Kazuo Ishiguro

Kazuo Ishiguro

Small wonders

The short story is an undervalued fictional form. With more writers dabbling in it, Brian Donaldson wonders if Kazuo Ishiguro can take it further

It’s a well-worn belief within literary circles that knocking out a short story collection is a sure-fire way to financial ruin. They just don’t sell well. Never have and probably never will. Yet many of literature’s towering figures have dabbled in the short story form (Edgar Allan Poe, Anton Chekhov, Herman Melville, Nikolai Gogol) while some have been mainly associated with them: Raymond Carver and Jorge Luis Borges for two. These days, short stories are often viewed as a taster to an author’s work. Jhumpa Lahiri believes readers see them as a ‘chocolate box’ that pales into insignificance beside the real meat of a sprawling novel, while San Francisco literary agent Nathan Bransford advises writers to get short stories published in a magazine or journal as agents simply won’t touch them.

Yet something seems to be shifting on the short story front. On the surface, it appears that more writers have been indulging in the form with the acclaimed likes of Chimamanda Ngozi Adichie, James Lasdun and Wells Tower all being featured on these pages this year with collections and now Nagasaki-born, Guildford-raised Booker Prize winner Kazuo Ishiguro has popped up with a new set called Nocturnes. Subtitled ‘Five Stories of Music and Nightfall’, this book marks Ishiguro’s return to the theme of music he previously tackled with The Unconsoled (whose suffering pianist haunts the plot) and Never Let Me Go (with its image of a lone woman dancing to a beloved piece of music).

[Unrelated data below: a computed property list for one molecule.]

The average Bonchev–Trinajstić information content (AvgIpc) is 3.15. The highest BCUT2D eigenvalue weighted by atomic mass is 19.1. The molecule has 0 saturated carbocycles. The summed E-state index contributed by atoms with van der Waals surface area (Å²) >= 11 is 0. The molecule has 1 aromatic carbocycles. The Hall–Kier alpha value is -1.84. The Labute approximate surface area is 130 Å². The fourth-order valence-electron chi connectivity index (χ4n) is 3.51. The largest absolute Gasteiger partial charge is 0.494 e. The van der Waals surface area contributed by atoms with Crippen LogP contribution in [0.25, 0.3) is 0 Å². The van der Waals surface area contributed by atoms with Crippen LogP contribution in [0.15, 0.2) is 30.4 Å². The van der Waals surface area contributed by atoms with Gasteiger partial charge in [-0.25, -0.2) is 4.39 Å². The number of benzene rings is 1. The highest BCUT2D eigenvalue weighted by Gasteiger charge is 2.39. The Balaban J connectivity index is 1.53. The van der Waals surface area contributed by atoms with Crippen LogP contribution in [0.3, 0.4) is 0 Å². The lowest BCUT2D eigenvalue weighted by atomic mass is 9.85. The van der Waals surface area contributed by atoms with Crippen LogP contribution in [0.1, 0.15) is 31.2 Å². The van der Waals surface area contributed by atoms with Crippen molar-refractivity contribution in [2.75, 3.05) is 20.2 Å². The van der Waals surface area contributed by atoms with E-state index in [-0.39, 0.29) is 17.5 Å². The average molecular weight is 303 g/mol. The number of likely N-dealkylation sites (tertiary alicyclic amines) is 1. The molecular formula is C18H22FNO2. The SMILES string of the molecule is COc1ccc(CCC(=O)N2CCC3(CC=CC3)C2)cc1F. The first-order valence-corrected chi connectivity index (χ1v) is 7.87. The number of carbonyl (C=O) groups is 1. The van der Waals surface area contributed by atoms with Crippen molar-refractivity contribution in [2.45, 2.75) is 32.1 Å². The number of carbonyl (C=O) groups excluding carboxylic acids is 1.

This handful of tales features a series of recurring motifs and near-identical scenarios as a couple (often middle-aged) appear to be on the verge of breaking up and enlisting a stranger to either facilitate their split or help salvage the relationship. So, in ‘Crooner’ a fading singer hires a local Venice musician to assist in his serenading of a wife he no longer wants while in ‘Come Rain or Come Shine’ a pair who are drifting apart drag an old friend back into their lives to try and save the day.

Keeping it simple has been Ishiguro’s mantra ever since shooting to fame with Remains of the Day and there is little clutter getting in the way of understanding this quintet. If you’re cruel, you could describe all of this as artless. If you want to be crueller, you might wish to echo the words of critic James Wood when he dubbed 1995’s The Unconsoled as having ‘invented its own category of badness’. None of which is to say that Ishiguro can’t knock out a compelling short story and with the book’s final piece, ‘Cellists’, he checks out with a sense of loss which struggles to leave the reader for days afterwards. Indeed, his unfussy approach is arguably the ideal method to quickly getting to the heart of a short tale’s matter. Unfortunately, Nocturnes fails at one of the genre’s most obvious impediments. Getting a short story right is an underrated craft with readers caring deeply about people and situations they’ve only just encountered. But getting things wrong and rendering it irrelevant is almost too easy. With Kazuo Ishiguro’s flat prose and often incredibly docile creations, he all too often lands in the latter camp.

Nocturnes is published by Faber on Thu 7 May.